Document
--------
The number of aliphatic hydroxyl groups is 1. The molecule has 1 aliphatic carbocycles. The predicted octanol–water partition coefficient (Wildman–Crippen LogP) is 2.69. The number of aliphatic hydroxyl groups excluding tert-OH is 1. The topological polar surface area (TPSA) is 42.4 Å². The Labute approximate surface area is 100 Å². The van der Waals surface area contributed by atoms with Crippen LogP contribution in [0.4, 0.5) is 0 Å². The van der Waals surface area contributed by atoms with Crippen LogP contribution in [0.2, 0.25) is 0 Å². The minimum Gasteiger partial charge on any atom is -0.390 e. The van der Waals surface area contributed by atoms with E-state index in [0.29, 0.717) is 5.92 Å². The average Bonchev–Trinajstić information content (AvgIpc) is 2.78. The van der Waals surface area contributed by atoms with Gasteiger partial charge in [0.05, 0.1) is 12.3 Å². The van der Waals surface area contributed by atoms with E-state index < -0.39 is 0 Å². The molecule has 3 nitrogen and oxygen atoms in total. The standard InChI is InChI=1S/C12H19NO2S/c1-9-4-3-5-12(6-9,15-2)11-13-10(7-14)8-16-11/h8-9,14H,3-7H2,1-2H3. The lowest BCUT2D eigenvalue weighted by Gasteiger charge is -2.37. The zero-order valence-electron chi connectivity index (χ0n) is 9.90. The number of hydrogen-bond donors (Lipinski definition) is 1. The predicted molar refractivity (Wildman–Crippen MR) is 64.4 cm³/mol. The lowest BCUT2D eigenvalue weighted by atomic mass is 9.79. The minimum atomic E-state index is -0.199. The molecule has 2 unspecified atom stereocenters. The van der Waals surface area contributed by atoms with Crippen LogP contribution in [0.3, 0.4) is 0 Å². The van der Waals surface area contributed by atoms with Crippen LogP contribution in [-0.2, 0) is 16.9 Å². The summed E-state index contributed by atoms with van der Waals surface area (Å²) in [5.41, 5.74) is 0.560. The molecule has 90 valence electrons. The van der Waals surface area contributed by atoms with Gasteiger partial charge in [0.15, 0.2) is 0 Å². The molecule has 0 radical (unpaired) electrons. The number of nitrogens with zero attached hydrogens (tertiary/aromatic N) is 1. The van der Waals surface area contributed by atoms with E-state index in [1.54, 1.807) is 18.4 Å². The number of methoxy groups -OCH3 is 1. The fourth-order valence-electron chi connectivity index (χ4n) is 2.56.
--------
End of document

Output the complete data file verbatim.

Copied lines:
The number of aliphatic hydroxyl groups is 1. The molecule has 1 aliphatic carbocycles. The predicted octanol–water partition coefficient (Wildman–Crippen LogP) is 2.69. The number of aliphatic hydroxyl groups excluding tert-OH is 1. The topological polar surface area (TPSA) is 42.4 Å². The Labute approximate surface area is 100 Å². The van der Waals surface area contributed by atoms with Crippen LogP contribution in [0.4, 0.5) is 0 Å². The van der Waals surface area contributed by atoms with Crippen LogP contribution in [0.2, 0.25) is 0 Å². The minimum Gasteiger partial charge on any atom is -0.390 e. The van der Waals surface area contributed by atoms with E-state index in [0.29, 0.717) is 5.92 Å². The average Bonchev–Trinajstić information content (AvgIpc) is 2.78. The van der Waals surface area contributed by atoms with Gasteiger partial charge in [0.05, 0.1) is 12.3 Å². The van der Waals surface area contributed by atoms with E-state index < -0.39 is 0 Å². The molecule has 3 nitrogen and oxygen atoms in total. The standard InChI is InChI=1S/C12H19NO2S/c1-9-4-3-5-12(6-9,15-2)11-13-10(7-14)8-16-11/h8-9,14H,3-7H2,1-2H3. The lowest BCUT2D eigenvalue weighted by Gasteiger charge is -2.37. The zero-order valence-electron chi connectivity index (χ0n) is 9.90. The number of hydrogen-bond donors (Lipinski definition) is 1. The predicted molar refractivity (Wildman–Crippen MR) is 64.4 cm³/mol. The lowest BCUT2D eigenvalue weighted by atomic mass is 9.79. The minimum atomic E-state index is -0.199. The molecule has 2 unspecified atom stereocenters. The van der Waals surface area contributed by atoms with Crippen LogP contribution in [0.3, 0.4) is 0 Å². The van der Waals surface area contributed by atoms with Crippen LogP contribution in [-0.2, 0) is 16.9 Å². The summed E-state index contributed by atoms with van der Waals surface area (Å²) in [5.41, 5.74) is 0.560. The molecule has 90 valence electrons. The van der Waals surface area contributed by atoms with Gasteiger partial charge in [0.15, 0.2) is 0 Å². The molecule has 0 radical (unpaired) electrons. The number of nitrogens with zero attached hydrogens (tertiary/aromatic N) is 1. The van der Waals surface area contributed by atoms with E-state index in [1.54, 1.807) is 18.4 Å². The number of methoxy groups -OCH3 is 1. The fourth-order valence-electron chi connectivity index (χ4n) is 2.56.